THE BLOG

The Fall of the 'King of Torts' Is Merely the Tip of the Iceberg of Class Action Deceit

06/01/2010 05:12 am ET | Updated May 25, 2011

The Wall Street Journal recently reviewed a new book published this month about attorney-felon and former "King of Torts" class action lawyer Bill Lerach. The article deals with the unscrupulous ways in which he sued corporations claiming to be on the side of "the little guy" -- while amassing a personal fortune estimated at $900 million, according to the San Diego Business Journal.

However, by focusing on Mr. Lerach's personal misdeeds, the article fails to address the much larger fraud which plaintiff's securities class action lawyers perpetrate every day against the very "little guy" that they claim to represent. Securities class action lawsuits hurt the "little guy" shareholder, and benefit the multi-millionaire class action lawyers.

What would you think of a legal system in which someone burglarizes your home, yet you are the one who is sued and have to pay for the damage caused by the burglar? A crime has taken place but the penalty is imposed on the victim. Wouldn't you think that such a system which allowed lawyers to collect huge fees for obtaining this kind of twisted justice was tragically flawed?

But this is a typical securities class action lawsuit. You own stock in a company. The corporate executives do something the Lerachs of the legal world can sue about, so they file their lawsuit against the corporation claiming to represent you, the shareholder. The lawsuit settles, but the corporate employees responsible for the alleged wrongdoing pay nothing. The settlements are paid for by the company's insurer who is paid by, you guessed it, the shareholders! As a result the shareholders are essentially suing themselves and paying for the settlement when, to begin with, they were the victims of the wrongdoing! This is exactly like the homeowner who has to pay for the burglar's crime. When the company pays directly, the settlement involuntarily takes the shareholders' money out of the company and gives it back to the shareholder, less the lawyer's one-third fee. And to add insult to injury, the shareholders' investment is diminished due to the reduction in the value of the corporation's assets caused by the lawsuit. The shareholders lose three times, while the class action lawyers win big. Sue enough multi-billion dollar companies, and it's possible to amass a $900 million personal fortune.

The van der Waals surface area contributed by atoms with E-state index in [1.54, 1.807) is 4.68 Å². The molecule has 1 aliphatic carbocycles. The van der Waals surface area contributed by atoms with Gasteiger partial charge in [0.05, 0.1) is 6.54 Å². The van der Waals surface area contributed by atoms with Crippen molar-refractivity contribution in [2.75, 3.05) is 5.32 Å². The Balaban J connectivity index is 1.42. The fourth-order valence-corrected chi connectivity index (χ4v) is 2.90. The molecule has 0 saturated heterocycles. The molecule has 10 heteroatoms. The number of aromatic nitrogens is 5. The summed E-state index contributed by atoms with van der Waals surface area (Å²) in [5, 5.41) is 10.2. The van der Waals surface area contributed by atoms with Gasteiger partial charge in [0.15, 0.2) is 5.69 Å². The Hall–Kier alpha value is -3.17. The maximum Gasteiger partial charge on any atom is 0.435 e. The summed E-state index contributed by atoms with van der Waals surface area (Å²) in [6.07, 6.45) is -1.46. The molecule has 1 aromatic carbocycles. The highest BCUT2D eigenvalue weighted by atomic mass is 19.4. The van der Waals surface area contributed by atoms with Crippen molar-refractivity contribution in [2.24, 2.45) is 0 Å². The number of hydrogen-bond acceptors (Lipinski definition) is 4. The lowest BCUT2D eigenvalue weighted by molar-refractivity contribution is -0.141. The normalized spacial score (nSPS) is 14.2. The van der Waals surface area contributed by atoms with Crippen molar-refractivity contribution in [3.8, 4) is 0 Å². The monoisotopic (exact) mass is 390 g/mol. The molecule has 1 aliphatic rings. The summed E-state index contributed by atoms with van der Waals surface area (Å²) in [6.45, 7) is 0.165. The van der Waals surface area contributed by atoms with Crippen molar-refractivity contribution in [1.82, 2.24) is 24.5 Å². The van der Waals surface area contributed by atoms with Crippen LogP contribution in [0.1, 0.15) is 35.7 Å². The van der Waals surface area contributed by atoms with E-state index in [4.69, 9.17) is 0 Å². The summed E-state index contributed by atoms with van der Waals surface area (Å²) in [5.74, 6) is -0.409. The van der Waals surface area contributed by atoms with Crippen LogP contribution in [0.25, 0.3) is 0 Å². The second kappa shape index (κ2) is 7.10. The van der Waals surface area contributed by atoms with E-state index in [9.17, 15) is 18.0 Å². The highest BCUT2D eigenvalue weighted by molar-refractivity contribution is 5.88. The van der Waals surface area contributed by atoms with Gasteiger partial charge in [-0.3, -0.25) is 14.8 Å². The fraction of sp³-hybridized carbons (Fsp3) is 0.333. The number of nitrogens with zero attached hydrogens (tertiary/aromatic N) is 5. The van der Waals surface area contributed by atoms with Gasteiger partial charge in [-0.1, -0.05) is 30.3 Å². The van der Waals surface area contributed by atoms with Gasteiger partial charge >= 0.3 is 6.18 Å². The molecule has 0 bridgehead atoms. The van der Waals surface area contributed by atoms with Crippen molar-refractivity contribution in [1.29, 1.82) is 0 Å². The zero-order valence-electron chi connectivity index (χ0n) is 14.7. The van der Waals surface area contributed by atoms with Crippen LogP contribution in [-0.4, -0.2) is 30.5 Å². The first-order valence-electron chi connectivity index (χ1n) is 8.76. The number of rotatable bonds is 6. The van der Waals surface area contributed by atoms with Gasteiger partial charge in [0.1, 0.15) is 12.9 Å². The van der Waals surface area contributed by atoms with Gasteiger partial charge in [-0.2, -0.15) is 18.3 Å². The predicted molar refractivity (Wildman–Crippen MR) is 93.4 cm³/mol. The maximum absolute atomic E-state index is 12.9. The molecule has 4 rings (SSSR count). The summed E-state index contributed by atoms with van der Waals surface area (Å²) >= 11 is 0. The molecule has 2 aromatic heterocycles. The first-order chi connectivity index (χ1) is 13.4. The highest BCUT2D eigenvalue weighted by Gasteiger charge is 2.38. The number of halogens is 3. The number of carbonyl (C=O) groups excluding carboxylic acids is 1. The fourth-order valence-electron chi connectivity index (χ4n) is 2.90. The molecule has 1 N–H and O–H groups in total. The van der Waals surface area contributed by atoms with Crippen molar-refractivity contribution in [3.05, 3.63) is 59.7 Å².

If you think I am misstating the case, I offer as my first witness U.S. District Court Judge, the Honorable Jed S. Rakoff, who in refusing to approve a $33 million class action settlement with Bank of America, called the settlement "not fair, first and foremost, because it does not comport with the most elementary notions of justice and morality." "[THE SETTLEMENT] PROPOSES THAT THE THE SHAREHOLDERS WHO WERE THE VICTIMS OF THE BANK'S ALLEGED MISCONDUCT NOW PAY THE PENALTY FOR THAT MISCONDUCT." With more than 200 securities class action lawsuits being filed against American companies in a typical year, it is easy to see that Mr. Lerach's crimes are indeed merely the tip of a monstrous iceberg that is the securities class action lawsuit racket.